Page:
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Remember "The Mayan Calendar" scare several years ago?

Remember the "Y2K" scare?

Remember "The Killer Bees" scare from the mid-1970s?

My only worry is what will we fall for next?

He's 18, I don't think he remembers any of that. I feel so old rofl-2.gif rofl-3.gif

Rick S.'s Comment
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William, the world changes and we change with it. Airplanes have been able to fly themselves for a long time. The technology is actually simpler for flying aircraft than it is for driving trucks. There's next to nothing for an airplane to collide with, yet they still have two pilots on them. Trains run on tracks and can't even get off course, yet they still have an engineer on board. Automated trucks will be a long time before being practically functional. Even when they are they will not be without a driver. Nobody is going to take on that liability.

I wouldn't give it a thought.

What OS says (as usual)...

And not to dispute Brett - but I think it's going to be sooner than that.

Yards (and enclosed environments) are probably going to be automated first - they can be mapped down to the inch.

Aside from the level of automation (and AI) required in the trucks themselves, the infrastructure (roads/etc.) are going require a fair amount of automation assistive tech to make this work. There has to be SATURATION COVERAGE of connectivity (5G, satellite, etc.) - as you can only pack so much computing power into a truck - there's still going to have to be massive amounts of communication between the trucks and computers monitoring roads and traffic.

Though with miniaturization, there's more power in my Surface Pro, than the rack mounted mini-computers I was installing and servicing in '83. I remember when the IBM guys walked into the computerland I was working in, in Boca Raton FL (where the IBM mainsite for PC was). They made us lock the doors and close the blinds. They took out this huge box, with a green text monitor stolen from a System 32 terminal. It had an 8086 processor, 16K of Ram, and dual 160K single sided floppy drives. They said it was going to REVOLUTIONIZE the computer industry. We laughed. The original IBM PC. My Apple watch has 10X the computing power of that box. Then they came out with the XT - it had a 10 MEGABYTE drive - and we said - WOW, it would take YEARS to fill that thing up. My current Mac rig has 24 TERABYTES online (12 storage, 12 backup - about 6TB used).

I have little doubt that the tech is going to be online one day. It will start with closed environments (yards, ports, etc.) where there will be no possibility of "interaction" with the motoring public. It will move to some "limited interstate operations" in areas with little congestion (they're already testing this in a few states).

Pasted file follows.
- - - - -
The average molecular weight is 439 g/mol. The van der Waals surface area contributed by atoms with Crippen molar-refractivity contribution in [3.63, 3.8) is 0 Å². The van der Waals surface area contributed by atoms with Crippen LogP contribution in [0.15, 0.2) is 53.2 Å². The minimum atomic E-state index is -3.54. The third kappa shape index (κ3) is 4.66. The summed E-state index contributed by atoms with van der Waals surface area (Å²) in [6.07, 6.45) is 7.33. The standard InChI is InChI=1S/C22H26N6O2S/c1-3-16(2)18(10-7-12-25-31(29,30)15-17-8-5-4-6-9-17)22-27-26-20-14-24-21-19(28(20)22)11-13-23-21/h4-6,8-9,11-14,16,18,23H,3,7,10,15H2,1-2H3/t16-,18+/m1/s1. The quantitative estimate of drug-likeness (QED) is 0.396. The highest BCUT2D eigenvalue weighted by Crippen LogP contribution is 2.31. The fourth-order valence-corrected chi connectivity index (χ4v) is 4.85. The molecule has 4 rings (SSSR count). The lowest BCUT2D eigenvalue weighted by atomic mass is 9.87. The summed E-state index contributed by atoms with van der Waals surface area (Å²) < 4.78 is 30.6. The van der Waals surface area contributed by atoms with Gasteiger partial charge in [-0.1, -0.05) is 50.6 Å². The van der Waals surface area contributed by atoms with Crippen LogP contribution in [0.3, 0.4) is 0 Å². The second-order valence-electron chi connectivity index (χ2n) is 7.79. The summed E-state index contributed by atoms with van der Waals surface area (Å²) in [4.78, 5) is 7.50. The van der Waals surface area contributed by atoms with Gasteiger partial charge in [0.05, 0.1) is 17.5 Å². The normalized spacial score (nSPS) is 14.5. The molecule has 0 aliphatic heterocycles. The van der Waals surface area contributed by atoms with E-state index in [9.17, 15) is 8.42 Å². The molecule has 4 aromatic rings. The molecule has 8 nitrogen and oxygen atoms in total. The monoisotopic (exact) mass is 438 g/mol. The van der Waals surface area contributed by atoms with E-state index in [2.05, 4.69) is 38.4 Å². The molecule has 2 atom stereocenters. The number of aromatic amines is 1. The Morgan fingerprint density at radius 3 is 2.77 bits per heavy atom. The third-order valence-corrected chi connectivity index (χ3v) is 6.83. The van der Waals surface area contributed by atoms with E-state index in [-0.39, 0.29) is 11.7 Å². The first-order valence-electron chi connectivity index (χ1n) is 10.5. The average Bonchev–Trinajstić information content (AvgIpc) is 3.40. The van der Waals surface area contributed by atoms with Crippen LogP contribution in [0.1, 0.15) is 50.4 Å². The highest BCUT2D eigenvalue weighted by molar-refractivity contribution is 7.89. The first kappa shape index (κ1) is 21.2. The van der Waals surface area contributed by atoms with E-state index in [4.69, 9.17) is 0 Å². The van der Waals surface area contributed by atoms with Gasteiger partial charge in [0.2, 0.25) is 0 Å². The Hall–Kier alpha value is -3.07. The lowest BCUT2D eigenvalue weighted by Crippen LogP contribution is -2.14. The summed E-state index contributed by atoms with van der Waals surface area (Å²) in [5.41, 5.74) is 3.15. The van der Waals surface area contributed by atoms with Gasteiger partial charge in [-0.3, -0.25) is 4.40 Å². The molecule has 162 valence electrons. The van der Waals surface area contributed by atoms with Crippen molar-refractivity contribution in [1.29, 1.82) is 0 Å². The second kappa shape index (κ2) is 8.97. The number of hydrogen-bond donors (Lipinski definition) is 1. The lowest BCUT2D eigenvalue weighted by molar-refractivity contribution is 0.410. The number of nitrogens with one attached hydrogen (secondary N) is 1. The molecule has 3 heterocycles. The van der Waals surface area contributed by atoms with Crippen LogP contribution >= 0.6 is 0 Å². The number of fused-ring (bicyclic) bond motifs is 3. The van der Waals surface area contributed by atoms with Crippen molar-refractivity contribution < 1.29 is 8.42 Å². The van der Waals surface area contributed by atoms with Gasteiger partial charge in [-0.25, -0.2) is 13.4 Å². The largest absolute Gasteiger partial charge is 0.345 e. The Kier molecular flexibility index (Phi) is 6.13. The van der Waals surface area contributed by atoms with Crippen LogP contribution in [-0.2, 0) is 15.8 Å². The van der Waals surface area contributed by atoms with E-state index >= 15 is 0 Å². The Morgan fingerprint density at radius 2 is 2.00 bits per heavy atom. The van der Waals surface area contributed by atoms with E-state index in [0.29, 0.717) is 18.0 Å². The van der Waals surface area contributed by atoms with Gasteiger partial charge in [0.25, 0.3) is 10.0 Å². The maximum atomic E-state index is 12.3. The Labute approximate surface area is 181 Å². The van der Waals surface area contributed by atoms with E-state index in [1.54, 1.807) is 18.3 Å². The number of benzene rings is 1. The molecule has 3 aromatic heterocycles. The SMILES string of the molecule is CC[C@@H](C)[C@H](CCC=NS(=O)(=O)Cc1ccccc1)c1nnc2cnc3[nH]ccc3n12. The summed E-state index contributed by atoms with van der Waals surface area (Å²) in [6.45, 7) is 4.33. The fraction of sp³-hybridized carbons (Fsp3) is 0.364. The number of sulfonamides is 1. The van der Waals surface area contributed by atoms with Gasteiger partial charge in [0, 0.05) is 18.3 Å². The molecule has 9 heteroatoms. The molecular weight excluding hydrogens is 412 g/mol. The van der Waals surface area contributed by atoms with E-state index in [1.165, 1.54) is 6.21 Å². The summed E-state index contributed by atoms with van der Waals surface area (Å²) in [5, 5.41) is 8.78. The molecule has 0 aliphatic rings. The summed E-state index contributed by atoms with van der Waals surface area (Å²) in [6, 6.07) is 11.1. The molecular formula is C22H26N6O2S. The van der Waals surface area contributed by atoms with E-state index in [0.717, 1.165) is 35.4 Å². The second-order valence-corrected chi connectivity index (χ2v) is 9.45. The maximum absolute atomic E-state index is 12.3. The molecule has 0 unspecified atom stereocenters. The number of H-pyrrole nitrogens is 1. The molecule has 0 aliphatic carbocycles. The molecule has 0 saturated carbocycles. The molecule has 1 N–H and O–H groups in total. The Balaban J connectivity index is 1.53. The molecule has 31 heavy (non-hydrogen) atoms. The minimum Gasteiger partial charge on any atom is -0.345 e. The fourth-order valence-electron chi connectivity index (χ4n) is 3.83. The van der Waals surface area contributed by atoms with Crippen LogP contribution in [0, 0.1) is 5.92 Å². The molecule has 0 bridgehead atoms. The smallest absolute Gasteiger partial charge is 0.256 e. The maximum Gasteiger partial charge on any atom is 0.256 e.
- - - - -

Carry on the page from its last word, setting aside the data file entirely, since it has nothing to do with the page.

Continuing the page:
IT IS COMING - I think in less than the 25 that Brett says. BUT LIKE PLANES AND EVERYTHING ELSE - THERE WILL ALWAYS BE A HUMAN OPERATOR IN THE CHAIN SOMEWHERE. Either in the truck, or in a data center (like todays drone aircraft operators). The rub is - UNTIL ALL MOTOR VEHICLES ARE AUTOMATED - no matter how good the AI is - there will ALWAYS BE THE HUMAN FACTOR. Dumbasses on the roads doing UNPREDICTABLE THINGS. They're called ACCIDENTS FOR A REASON - and the cause is usually some unanticipated (and usually NEGLIGENT) act of ANOTHER HUMAN BEING.

Until the HUMAN FACTOR can be removed from the roadways - there's always going to have to be a HUMAN IN THE TRUCK.

Personally - I wouldn't mind setting the autopilot for a 1,000 mile, pure interstate run - kicking back and watching a movie (or three) while the truck takes care of the rest.

But for kids today (and at 18 - you still can't drive interstate), there will always be a level of job security in this industry.

Not too long ago I came across an article from 2015 that said Autonomous trucks will be here in five years.

Here we are in 2021 and it didn't happen.

Thought them polar ice caps would be all melted by now too.

I'm more concerned (and I've voiced this) with 20+ million illegal aliens suddenly becoming legal and being able to enter the job market and compete with AMERICANS (plus the millions more that will stream in, once they get the idea that it's OK to do so). Keep in mind - almost anyone that can walk and chew gum, can be trained to get a CDL. And more competition for jobs (when there are more workers than jobs), means LOWER WAGES (especially from people that are demonstrably willing to work for less).

I FEAR IMMIGRATION MORE THAN AUTOMATION.

Happy New Year All.

Remember - Mad Max happened in 2021

Rick

CDL:

Commercial Driver's License (CDL)

A CDL is required to drive any of the following vehicles:

  • Any combination of vehicles with a gross combined weight rating (GCWR) of 26,001 or more pounds, providing the gross vehicle weight rating (GVWR) of the vehicle being towed is in excess of 10,000 pounds.
  • Any single vehicle with a GVWR of 26,001 or more pounds, or any such vehicle towing another not in excess of 10,000 pounds.
  • Any vehicle, regardless of size, designed to transport 16 or more persons, including the driver.
  • Any vehicle required by federal regulations to be placarded while transporting hazardous materials.

Terminal:

A facility where trucking companies operate out of, or their "home base" if you will. A lot of major companies have multiple terminals around the country which usually consist of the main office building, a drop lot for trailers, and sometimes a repair shop and wash facilities.

Interstate:

Commercial trade, business, movement of goods or money, or transportation from one state to another, regulated by the Federal Department Of Transportation (DOT).

Mikey B.'s Comment
member avatar

SHOULD YOU BE SCARED OF DRIVERLESS TECHNOLOGY......

Well, that depends. Have you seen a movie called Terminator? And is driverless technology named SKYNET?